May 12th is Florence Nightingale’s birthday and also the final day of National Nurses Week. We thought it would be fitting to create a post dedicated to Nightingale, who is known by many to be the founder of modern nursing. To keep things interesting, here are some of the little-known facts associated with Nightingale. Without further ado, the 10 things you (probably) didn’t know about Florence Nightingale:
- Nightingale Was Born in Italy
Nightingale’s parents were both British, but she was actually born in Florence, Italy, which she was named after. Her family returned to England the year after her birth, where she had an upper-class upbringing. Interestingly, Nightingale’s older sister, Frances Parthenope, was also born outside of England and also named after the city of her birth.
- She Was a Polyglot
Florence Nightingale was a polyglot, which means she mastered several different languages. She fluently spoke English, German, French, and Italian, and she also had an understanding of both classical Greek and Latin. At an early age, her father, who was a Cambridge graduate, supervised her education and sparked her early interest in language.
- Her Parents Didn’t Want Her in Nursing
When Nightingale first told her parents about her interest in nursing, they were less than pleased. Of course, back in the early-to-mid 1800s, nursing wasn’t the respected profession it is today. Instead, it was seen as a low-paying job for women of low social status.
- The Press Loved Her
Often seen caring for wounded soldiers well into the night, Nightingale earned one of her most well-known nicknames, “The Lady with the Lamp,” when an article in the London Times covered her efforts in Crimea. After the details of Nightingale’s hard work hit the press, she became a popular figure throughout the United Kingdom.
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- The Queen Admired Her
Before leaving Crimea, Nightingale received a brooch from Queen Victoria as a sign of royal appreciation and personal thanks. Eventually, in 1856, Nightingale met the Queen in person. In 1883, Nightingale met the Queen again when she was awarded the Royal Red Cross in Windsor.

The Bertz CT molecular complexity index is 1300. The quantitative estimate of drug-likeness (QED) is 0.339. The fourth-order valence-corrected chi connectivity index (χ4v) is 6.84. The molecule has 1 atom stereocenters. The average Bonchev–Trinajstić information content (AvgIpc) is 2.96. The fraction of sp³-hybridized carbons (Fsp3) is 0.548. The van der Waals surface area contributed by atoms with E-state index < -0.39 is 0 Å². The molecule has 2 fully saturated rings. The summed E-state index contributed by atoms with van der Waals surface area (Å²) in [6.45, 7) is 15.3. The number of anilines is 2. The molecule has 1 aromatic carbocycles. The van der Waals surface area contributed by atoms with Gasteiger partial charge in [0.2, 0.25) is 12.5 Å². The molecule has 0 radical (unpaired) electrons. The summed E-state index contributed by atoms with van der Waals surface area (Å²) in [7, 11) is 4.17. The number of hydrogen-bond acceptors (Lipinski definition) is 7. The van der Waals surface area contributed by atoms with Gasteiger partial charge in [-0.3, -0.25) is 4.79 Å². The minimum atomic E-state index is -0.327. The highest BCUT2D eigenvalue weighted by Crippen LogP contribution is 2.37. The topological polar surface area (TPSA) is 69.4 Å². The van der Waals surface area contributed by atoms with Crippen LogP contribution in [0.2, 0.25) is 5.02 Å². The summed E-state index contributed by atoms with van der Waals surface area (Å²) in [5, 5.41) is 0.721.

- She Was an Author and an Educator
In 1859, Nightingale’s Notes on Nursing was published. Her book covered a variety of patient-care principles, and many nursing students read it to this day. In 1860, she founded The Nightingale Training School in London, a school where many of the finest nurses of the 19th century were trained. Today, it still exists as an academic school within King’s College London.
- She Trained America’s First Nurse
Linda Richards, who is widely regarded as America’s first trained nurse, attended Nightingale’s school in 1877. It’s said that Nightingale personally worked with Richards during her time there. When Richards returned to the United States, she played a major role in establishing nursing schools across the nation. After that, Richards traveled to East Asia where she helped to establish and supervise Japan’s first training school for nurses.
- She Improved Sanitation in England
Most nurses know that one of the ways Florence Nightingale saved lives during the Crimean War was by making conditions more sanitary for patients. What many don’t know, however, is that she pushed for similar improvements outside of the hospital setting. Her efforts paid off when legislation forcing existing buildings to connect to main drainage passed as part of the Public Health Act of 1874.
- She Was an Order of Merit Recipient
To be a bit more specific, Florence Nightingale was the first woman ever to be made a member of the Order of Merit, which was established by King Edward VII in 1902. The Order of Merit aims to celebrate those who have achieved great things in the fields of science, education, literature, or art. It’s a very exclusive honor, with only 24 living members in the order at any given time. Obviously, Nightingale was very deserving of that honor.
- Her Family Turned Down a National Funeral
Sadly, on August 13, 1910, Florence Nightingale passed away in her London home. An offer was extended for a national burial at Westminster Abbey, but Nightingale’s family declined. Instead, in accordance with her last wishes, Nightingale was buried in her family’s plot at St. Margaret’s Church, East Wellow, in Hampshire, England.
Do you know any other interesting facts about Florence Nightingale? If so, be sure to share them by posting a comment below!